Pharmacists Say Chaotic and Understaffed Workplaces May Result in Medication Errors
Have you ever picked up a prescription medication from your local pharmacy only to discover that you received the wrong drug or the wrong amount of the drug? You are not alone and in many cases, these kinds of medication errors result in serious and life-threatening injuries. According to a recent article in The New York Times, pharmacists in New York and across the country contend that “understaffed and chaotic workplaces” make it “difficult to perform their jobs safely, putting the public at risk of medication errors.” One pharmacist wrote an anonymous letter that stated: “I am a danger to the public working for CVS.”
Why are pharmacy workplaces so difficult? As the article explains, pharmacists “struggle to fill prescriptions, give flu shots, tend the drive-through, answer phones, work the register, counsel patients, and call doctors and insurance companies . . . all the while racing to meet corporate performance metrics that they characterized as unreasonable and unsafe.” Another pharmacist suggested that it is nearly impossible to complete the amount of work that needs to be done by pharmacists at places like CVS, Walgreens, and Rite Aid without making some kind of mistake. Moreover, many of these pharmacies are cutting down on staff numbers, requiring pharmacists to complete more of the busywork that might be relegated to another pharmacy employee who does not have the expertise to fill prescriptions.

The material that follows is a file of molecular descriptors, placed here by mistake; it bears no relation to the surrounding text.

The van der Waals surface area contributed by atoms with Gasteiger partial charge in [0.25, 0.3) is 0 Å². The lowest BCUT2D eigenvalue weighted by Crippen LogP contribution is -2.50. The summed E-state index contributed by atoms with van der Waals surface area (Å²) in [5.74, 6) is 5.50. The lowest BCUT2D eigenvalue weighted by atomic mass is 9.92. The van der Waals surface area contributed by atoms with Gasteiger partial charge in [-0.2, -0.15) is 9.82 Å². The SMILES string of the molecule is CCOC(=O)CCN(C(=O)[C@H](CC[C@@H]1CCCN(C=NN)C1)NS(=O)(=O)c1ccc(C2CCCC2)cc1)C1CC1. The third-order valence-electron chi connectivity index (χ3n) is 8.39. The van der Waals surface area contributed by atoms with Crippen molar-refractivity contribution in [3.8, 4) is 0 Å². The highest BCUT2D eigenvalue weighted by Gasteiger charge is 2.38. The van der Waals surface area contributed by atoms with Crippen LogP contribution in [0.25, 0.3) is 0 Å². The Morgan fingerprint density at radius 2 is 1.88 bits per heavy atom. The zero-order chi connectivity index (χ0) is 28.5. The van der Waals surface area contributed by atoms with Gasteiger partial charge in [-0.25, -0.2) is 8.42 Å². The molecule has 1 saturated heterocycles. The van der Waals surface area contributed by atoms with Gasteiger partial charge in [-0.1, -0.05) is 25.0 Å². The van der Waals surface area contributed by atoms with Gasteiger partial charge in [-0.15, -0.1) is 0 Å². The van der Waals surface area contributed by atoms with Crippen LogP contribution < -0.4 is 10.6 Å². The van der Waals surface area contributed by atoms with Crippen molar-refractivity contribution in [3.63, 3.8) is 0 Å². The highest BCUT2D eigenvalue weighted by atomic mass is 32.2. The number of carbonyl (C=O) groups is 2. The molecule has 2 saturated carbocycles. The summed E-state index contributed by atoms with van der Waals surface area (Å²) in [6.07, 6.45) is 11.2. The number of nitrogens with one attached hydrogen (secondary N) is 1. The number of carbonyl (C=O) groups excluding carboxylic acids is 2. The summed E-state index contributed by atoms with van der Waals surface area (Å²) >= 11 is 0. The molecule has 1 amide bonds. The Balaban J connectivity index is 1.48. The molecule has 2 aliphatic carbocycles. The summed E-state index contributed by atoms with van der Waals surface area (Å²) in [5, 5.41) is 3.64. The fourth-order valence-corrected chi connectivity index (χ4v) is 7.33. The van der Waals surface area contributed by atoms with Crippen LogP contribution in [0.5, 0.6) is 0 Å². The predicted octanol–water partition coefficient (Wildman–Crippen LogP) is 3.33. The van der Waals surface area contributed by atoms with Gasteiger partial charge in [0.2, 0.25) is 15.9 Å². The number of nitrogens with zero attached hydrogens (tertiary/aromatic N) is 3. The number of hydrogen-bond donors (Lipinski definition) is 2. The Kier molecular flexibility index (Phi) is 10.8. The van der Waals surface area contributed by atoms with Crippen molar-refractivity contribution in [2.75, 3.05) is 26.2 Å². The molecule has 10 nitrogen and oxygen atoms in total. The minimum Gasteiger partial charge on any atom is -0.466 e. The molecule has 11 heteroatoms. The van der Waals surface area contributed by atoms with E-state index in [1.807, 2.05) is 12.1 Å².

A disturbing fact that contributes to concerns about pharmacy errors is that the majority of state boards do not require pharmacies to report errors, and there are no requirements for an investigation when a medication error does occur. Pharmacists and safety advocates imply that these points reflect a bigger issue: there is little being done about workplace conditions in pharmacies, and no meaningful attempts to change the safety of the workplace itself. Understaffing is among the leading worries. Pharmacists suggest that they would be able to do their jobs better, and with fewer medication mistakes, if understaffing were not a consistent problem.
Get the Facts About Medication Errors
Medication errors are a common type of medical error that can result in a patient injury and a medical malpractice claim. The following is information about medication mistakes from the U.S. Food and Drug Administration (FDA):
- Medication errors are defined as “any preventable event that may cause or lead to inappropriate medication use or patient harm while the medication is in the control of the healthcare professional, patient, or consumer”;
- Many different types of healthcare providers can be responsible for medication errors, including physicians, surgeons, pharmacists, and even assistants entering drug information into an electronic system;
- More than 100,000 medication error reports are logged by the FDA every year; and
- Common types of medication mistakes include dispensing the wrong medication, dispensing the wrong amount of a medication, and failing to consider patient allergies or drug interactions.
If you have suffered injuries because of a medication mistake, you should discuss your case with a medical malpractice lawyer.